It didn’t look like much, a nondescript waxy yellowish-white blob rather like a sculpted head of cauliflower. But the whole class went silent. We were looking at the real deal, ground zero for consciousness, headquarters for “me.” The person it came from – or, in a remarkable sense, the person who came from it – was of course dead. Would my brain, too, end up in a lab bucket? That thought gave me a creepy weird feeling completely unlike the feeling of having my heart or hand in a bucket some day – which gets right at the specialness of your brain.
(more…)

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Dr. Hanson is a neuropsychologist in San Rafael, California. His practice includes adults, couples, families, and children, as well as psychological assessments of children and adults related to temperament, school performance, and educational and vocational planning. For more information, please visit his listing on the Therapist Directory

Your Best Re-Frame

Wednesday, October 7th, 2009 by Ruth Gordon, LCSW

So…your life isn’t going the way you planned. You’ve held your chin up high for what feels like (& often is) ages. “Everything happens for a reason” and “When one door closes another one opens” just don’t work for you anymore. What can you do? Well, one answer is find a palatable re-frame.

A re-frame involves taking a look at something from a different angle. For example: An elephant steps on your toe. You can think, “That elephant was out to get me” or “That gunshot frightened the elephant & my toe just happened to be in the way when the elephant jumped” (I’m sure these examples are extremely useful in your everyday life).
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Ruth Gordon is licensed clinical social worker in both Massachusetts and Florida. For more information, please visit her listing on the Therapist Directory. This article may not be reprinted, reproduced, or retransmitted in whole or in part without the express written consent of the author.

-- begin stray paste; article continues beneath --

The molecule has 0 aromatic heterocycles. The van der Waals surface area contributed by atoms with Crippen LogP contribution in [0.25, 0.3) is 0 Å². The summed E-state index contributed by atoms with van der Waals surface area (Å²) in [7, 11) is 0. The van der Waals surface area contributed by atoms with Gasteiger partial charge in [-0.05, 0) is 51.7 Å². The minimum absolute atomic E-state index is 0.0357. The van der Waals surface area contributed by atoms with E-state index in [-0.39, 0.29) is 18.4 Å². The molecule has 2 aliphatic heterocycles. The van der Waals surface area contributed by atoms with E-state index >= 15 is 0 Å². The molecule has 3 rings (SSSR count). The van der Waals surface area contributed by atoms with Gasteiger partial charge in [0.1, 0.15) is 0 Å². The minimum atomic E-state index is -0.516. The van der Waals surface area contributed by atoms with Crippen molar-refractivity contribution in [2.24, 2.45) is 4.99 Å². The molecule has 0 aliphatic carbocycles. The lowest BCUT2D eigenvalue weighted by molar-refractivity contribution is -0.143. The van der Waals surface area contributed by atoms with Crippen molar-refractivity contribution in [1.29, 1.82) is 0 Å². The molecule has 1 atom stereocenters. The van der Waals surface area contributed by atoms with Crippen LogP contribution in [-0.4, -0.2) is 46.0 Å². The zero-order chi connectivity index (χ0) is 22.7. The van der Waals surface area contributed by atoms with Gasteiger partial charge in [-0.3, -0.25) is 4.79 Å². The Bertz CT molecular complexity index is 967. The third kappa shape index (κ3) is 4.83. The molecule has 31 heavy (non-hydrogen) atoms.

The Paradox of Expectations

Monday, January 5th, 2009 by Mel Schwartz, LCSW

Beginning a new year often brings forth a review of our expectations and I thought it might be a good idea to briefly examine this topic.  As with many concepts in our culture, we tend to fall well short of fully appreciating what these terms truly suggest and at times, the apparent contradictions that they may evoke. This is certainly the case with the word expectations. Are they to be valued and embraced or do they impede us and distort our life experiences? The answer depends on a host of things.

(more…)

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Mel Schwartz is a psychotherapist with offices in Westport Ct and NYC. For more information, please visit his listing on the Therapist Directory or his website. This article may not be reprinted, reproduced, or retransmitted in whole or in part without the express written consent of the author.

A Life of Generosity, Gratitude & Grace

Thursday, October 9th, 2008 by Ruth Gordon, LCSW

Years ago my mother used to say to me, “Gregory Peck can park his shoes under my bed at any time”. I felt the same way about Paul Newman.

Granted, I never met the man, but between his amazing good looks, generosity, talent and personal courage I do believe he was someone quite special. I have never heard or read a negative word about Paul Newman. He appeared to be down to earth, and humble to the point that he attributed his many successes to good luck.

One of the discussions I frequently have with clients is about their feelings of not being good enough. There is always a mention of someone, or several someone’s who “make” them feel inferior. This is what I have to say about that: Anyone who truly feels good about him/herself, who is comfortable in his/her own skin, would NEVER attempt to make another feel “less than”. There’s a adage I learned a long time ago — “under the arrogance lies the shame.”

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Ruth Gordon is licensed clinical social worker in both Massachusetts and Florida. For more information, please visit her listing on the Therapist Directory. This article may not be reprinted, reproduced, or retransmitted in whole or in part without the express written consent of the author.